Friday, July 29, 2011

From The Boston Tax Institute

Boston Tax Alert 2011-41, 2011-42, 2011-43


Lu Gauthier of The Boston Tax Institute has given me permission to republish his newsletter. The BTI newsletter is a regular feature of this blog now, although I have been a little irregular in putting them up. Be sure to check out the BTI catalog for great CPE value.



On 07/26/11, the United States Court of Appeals for the First Circuit affirmed the decision of the United States Tax Court in Recovery Group, Inc. v. Commissioner holding that a covenant not to compete, which was entered into in connection with the redemption of the stock interest of a 23% shareholder, was an amortizable section 197 intangible which had to be amortized over 15 years instead of over its one year term. The opinion states "According, we hold that, pursuant to this section, a 'section 197 intangible' includes any covenant not to compete entered into in connection with the acquisition of any shares--substantial or not--of stock in a corporation that is engaged in a trade or business." Note the reference to ANY shares! As you may recall, although the S corporation lost on this issue in the Tax Court, it was able to avoid the 20% taxpayer accuracy-related penalty on the built-in gains tax that resulted from the increase in its taxable income as a result of this decision based on reliance on professional advice.


I also noticed this case and put up the full-text on this site and did a commentary on it on my Forbes blog.
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In a recent regular decision, Stephen G. Woodsum v. Comm., 136 TC No. 29 (06/13/11), the Tax Court upheld a 20% taxpayer accuracy-related penalty of $104,295 with respect to a $3.4M omission of an amount reported on Form 1099-MISC. The 1099 was scanned into the preparer's records for use in preparing the taxpayer's 2006 return. Although the taxpayer claimed to have relied on professional advice a la U.S. v. Boyle in order to avoid the penalty, the court concluded that in this case no advice was rendered--the preparers simply had made an error of omission, and the taxpayer should have caught it in his review of the return but did not. Perhaps if the results of the scanned information returns had been tied back to the original paper 1099s more carefully, this problem may not have arisen. This and other recent case law developments will be discussed in detail in our seminar on Current Tax Developments/New Tax Legislation on 08/17 in Waltham.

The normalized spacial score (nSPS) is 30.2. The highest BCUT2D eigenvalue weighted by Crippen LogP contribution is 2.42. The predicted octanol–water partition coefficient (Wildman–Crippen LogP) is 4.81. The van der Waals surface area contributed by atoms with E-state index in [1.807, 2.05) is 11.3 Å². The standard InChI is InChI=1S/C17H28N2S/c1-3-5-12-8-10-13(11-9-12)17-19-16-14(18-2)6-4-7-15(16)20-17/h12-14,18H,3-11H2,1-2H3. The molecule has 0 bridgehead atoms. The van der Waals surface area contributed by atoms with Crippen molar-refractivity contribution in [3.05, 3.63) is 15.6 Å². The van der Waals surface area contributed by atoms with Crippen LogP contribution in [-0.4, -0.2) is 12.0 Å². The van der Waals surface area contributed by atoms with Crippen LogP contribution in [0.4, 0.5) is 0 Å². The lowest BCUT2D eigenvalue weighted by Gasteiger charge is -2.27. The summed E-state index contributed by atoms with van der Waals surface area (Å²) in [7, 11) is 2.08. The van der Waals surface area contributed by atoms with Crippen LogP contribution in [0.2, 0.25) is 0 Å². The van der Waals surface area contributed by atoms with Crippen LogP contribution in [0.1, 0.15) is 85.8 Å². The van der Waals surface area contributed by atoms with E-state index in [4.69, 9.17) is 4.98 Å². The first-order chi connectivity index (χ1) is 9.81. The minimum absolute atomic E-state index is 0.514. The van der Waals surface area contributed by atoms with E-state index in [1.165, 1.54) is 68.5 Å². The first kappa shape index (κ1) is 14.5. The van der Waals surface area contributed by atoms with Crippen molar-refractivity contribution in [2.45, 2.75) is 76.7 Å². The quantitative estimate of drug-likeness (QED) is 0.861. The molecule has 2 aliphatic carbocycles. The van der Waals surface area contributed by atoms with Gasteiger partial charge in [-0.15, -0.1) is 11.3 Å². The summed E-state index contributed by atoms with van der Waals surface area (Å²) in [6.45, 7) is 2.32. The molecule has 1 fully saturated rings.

I had noticed this one but had trouble making much out of it.  Something tells me somebody else might end up paying that penalty.
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On 07/19/11, MA DOR issued a working draft of Directive 11-XX - Seven-Month Extension for Combined Reporting Filers which reads in part as follows:



Effective for tax years beginning on or after January 1, 2010, a taxpayer corporation that is a member of a combined group and that must report income derived from the activities of that group in a combined report ("combined reporting filer") may receive an extension of seven months, in lieu of the six-month extension allowed to corporate excise filers under G.L. c 62C, § 19, to file its combined report upon the combined group's request for this extension. The seven-month extension also applies to the non-income measure filing required from any member of the combined group if the member has the same tax year as the combined group. For the tax year beginning on or after January 1, 2010 but before January 1, 2011, a combined reporting filer that has previously requested a six-month extension will be granted an extension of an additional month, for a total of seven months. Pending further instructions, these taxpayers need take no further action to obtain the additional month extension for the 2010 tax year.



This and other topics will be discussed in detail in our 1-day seminar entitled MA Combined Reporting on 08/16 in Waltham.

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